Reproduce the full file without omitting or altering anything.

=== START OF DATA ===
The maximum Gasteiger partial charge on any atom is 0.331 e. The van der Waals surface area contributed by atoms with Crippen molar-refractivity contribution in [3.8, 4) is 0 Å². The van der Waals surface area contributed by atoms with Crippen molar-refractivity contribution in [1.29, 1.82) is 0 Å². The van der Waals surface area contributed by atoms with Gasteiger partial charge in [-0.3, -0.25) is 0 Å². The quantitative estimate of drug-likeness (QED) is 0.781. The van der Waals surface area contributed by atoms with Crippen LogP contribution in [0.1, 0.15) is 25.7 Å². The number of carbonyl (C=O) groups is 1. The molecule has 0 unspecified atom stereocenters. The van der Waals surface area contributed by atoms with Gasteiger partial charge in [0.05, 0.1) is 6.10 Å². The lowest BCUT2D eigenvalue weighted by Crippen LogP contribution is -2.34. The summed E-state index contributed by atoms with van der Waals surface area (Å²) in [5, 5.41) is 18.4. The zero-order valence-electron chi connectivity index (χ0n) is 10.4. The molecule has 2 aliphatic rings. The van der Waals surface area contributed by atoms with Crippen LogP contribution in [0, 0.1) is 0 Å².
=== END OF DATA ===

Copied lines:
The maximum Gasteiger partial charge on any atom is 0.331 e. The van der Waals surface area contributed by atoms with Crippen molar-refractivity contribution in [3.8, 4) is 0 Å². The van der Waals surface area contributed by atoms with Crippen molar-refractivity contribution in [1.29, 1.82) is 0 Å². The van der Waals surface area contributed by atoms with Gasteiger partial charge in [-0.3, -0.25) is 0 Å². The quantitative estimate of drug-likeness (QED) is 0.781. The van der Waals surface area contributed by atoms with Crippen LogP contribution in [0.1, 0.15) is 25.7 Å². The number of carbonyl (C=O) groups is 1. The molecule has 0 unspecified atom stereocenters. The van der Waals surface area contributed by atoms with Gasteiger partial charge in [0.05, 0.1) is 6.10 Å². The lowest BCUT2D eigenvalue weighted by Crippen LogP contribution is -2.34. The summed E-state index contributed by atoms with van der Waals surface area (Å²) in [5, 5.41) is 18.4. The zero-order valence-electron chi connectivity index (χ0n) is 10.4. The molecule has 2 aliphatic rings. The van der Waals surface area contributed by atoms with Crippen LogP contribution in [0, 0.1) is 0 Å².